On-Site Magazine

2018 forecast: regional outlook

By Saul Chernos   


From Sea to Sea may be a Canadian motto and unifying force. However, economic conditions vary considerably across the country. On-Site looks at prospects for 2018 region by region.

British Columbia

Vancouver and the province are faring quite well. However, provincial commitment to the Site C hydroelectric project is uncertain, and proponents withdrew several proposed liquefied natural gas projects. Still, considerable infrastructure work is underway. “The simple fact that people want to reside in that area means considerable uptick on commercial and institutional work,” said Bob Blakely of Canada’s Building Trades Unions.


Paul Cashman of the Alberta Roadbuilders & Heavy Construction Association forecasts a lean year. “There was a lot of overbuilding before the recession hit (in 2014), and a lot of office and industrial space is still coming onto the market. It’s going to take time to absorb that capacity.” Infrastructure projects such as Calgary’s Ring Road and Edmonton’s Yellowhead Trail Freeway have “acted as a shock absorber,” Cashman added. Blakely said the fallout from TransCanada nixing plans to build its Energy East pipeline will be significant. “With nothing new on the go we’re going to be much worse off.” He added that “a couple of the biggest shut-downs that Alberta has ever seen” — including the Fort Hills oil sands project north of Ft. McMurray — will employ many people but for just a limited time.


Potash is doing well enough in Saskatchewan, but the province is affected by low oil prices and the loss of Energy East, said Blakely. He added Manitoba has two significant hydro projects underway — Keeyask and Keewatinoow — plus some high-rise and office tower work in Winnipeg.



Proponents have long talked about the Ring of Fire. This potential mining hotspot in the northwest would need roads and other infrastructure. Will 2018 be its year? Andrew Cheatle of the Prospectors & Developers Association of Canada said his hopes are “within the next decade if not sooner.” Still, mining remains strong from Thunder Bay through to Sudbury and the region is holding its own, though the cancellation of Energy East means no new pumping stations. The Toronto area and southwestern Ontario are experiencing a strong building boom and large public transit projects are underway there and in Ottawa.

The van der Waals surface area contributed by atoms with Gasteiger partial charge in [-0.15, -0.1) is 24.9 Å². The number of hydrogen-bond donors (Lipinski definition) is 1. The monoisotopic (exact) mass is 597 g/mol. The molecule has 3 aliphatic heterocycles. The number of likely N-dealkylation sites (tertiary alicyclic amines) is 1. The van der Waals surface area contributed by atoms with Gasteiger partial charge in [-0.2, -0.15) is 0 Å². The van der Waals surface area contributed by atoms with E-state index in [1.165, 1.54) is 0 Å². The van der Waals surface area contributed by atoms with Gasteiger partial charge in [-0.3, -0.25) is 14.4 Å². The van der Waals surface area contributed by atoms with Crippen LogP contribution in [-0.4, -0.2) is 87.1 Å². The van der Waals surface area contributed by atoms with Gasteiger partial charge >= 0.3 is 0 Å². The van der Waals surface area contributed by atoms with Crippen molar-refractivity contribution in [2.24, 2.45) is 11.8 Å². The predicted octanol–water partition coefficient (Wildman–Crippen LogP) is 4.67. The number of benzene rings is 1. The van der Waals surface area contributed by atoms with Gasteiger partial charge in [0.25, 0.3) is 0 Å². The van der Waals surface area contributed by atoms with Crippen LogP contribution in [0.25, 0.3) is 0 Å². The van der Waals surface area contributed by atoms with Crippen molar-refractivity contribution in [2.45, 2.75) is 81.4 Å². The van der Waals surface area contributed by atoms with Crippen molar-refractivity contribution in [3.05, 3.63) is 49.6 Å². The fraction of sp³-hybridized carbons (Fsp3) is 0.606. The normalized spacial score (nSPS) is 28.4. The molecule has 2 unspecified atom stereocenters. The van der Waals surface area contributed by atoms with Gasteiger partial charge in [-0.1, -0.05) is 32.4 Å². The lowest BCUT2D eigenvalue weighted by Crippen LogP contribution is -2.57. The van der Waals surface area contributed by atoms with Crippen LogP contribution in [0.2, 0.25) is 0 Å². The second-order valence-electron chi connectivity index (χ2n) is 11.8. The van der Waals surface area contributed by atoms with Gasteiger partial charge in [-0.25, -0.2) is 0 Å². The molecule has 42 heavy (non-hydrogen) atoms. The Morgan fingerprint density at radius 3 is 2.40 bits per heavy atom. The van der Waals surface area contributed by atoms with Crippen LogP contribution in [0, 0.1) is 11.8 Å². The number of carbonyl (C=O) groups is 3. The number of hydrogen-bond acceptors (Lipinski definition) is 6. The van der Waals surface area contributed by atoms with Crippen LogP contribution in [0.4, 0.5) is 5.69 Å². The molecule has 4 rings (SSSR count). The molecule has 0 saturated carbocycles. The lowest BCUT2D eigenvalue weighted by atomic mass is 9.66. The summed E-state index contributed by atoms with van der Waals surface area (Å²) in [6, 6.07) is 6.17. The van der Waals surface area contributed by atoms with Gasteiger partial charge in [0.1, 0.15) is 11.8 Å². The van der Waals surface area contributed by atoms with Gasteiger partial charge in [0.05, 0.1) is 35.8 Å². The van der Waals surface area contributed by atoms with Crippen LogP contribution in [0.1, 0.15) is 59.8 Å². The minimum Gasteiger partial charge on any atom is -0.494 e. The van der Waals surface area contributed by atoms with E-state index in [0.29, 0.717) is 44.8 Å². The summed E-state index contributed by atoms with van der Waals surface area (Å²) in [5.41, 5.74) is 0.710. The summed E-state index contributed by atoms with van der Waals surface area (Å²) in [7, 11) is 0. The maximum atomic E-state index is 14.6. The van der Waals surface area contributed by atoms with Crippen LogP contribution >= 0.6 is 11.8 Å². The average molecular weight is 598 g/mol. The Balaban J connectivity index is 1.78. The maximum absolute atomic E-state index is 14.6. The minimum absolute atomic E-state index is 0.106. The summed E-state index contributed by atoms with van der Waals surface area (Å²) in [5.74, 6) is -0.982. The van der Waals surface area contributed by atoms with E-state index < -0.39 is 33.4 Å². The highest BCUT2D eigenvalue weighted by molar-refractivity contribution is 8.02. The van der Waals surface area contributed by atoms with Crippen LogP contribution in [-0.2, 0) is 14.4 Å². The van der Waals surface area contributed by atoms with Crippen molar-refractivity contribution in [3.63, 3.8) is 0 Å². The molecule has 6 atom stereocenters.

“Montreal is busy because Montreal is always busy.”
— Bob Blakely, Canada’s Building Trades Unions.

Plan Nord, a 25-year natural resources extraction strategy, remains a major source of optimism. Cheatle said he sees work commencing within the next few years. Blakely said the province is vying for LNG activity, and there’s “a real question” of what’s going to happen to refineries in Quebec with the failure of Energy East. Infrastructure is strong in populated centres, with significant road and bridge work, including the new Champlain Bridge in Montreal. “Montreal is busy because Montreal is always busy,” said Blakely.


Blakely said the loss of Energy East dashed refinery hopes in New Brunswick, but some smaller mine projects remain underway and there’s potential hydroelectric work with NB Power wanting to reinvigorate the Mactaquac dam. In Nova Scotia, there’s significant commercial-institutional work in the Halifax area and ongoing activity in the shipbuilding sector. Newfoundland and Labrador is holding its own with Husky Energy following on the footsteps of Hebron with a planned $2.2-billion offshore oil project. Iron ore and nickel mining also offer promise, a Vale smelter is nearly completed, and the Muskrat Falls hydroelectric project is ongoing.

The North

Nunavut, the Northwest Territories and the Yukon are largely sustained by mining and modest infrastructure activity. Work on the Nanisivik Naval Facility on Baffin Island holds some promise and Iqaluit wants to replace diesel with more eco-friendly generation, but these aren’t big jobs. “When you have small numbers of people you have a tough time building anything,” explains Blakely. In 2017, the federal government committed to the Yukon Resource Gateway Project. PDAC’s Cheatle said this includes upgrading roads and is designed to enhance existing infrastructure, help access known deposits and open up areas for economic development.


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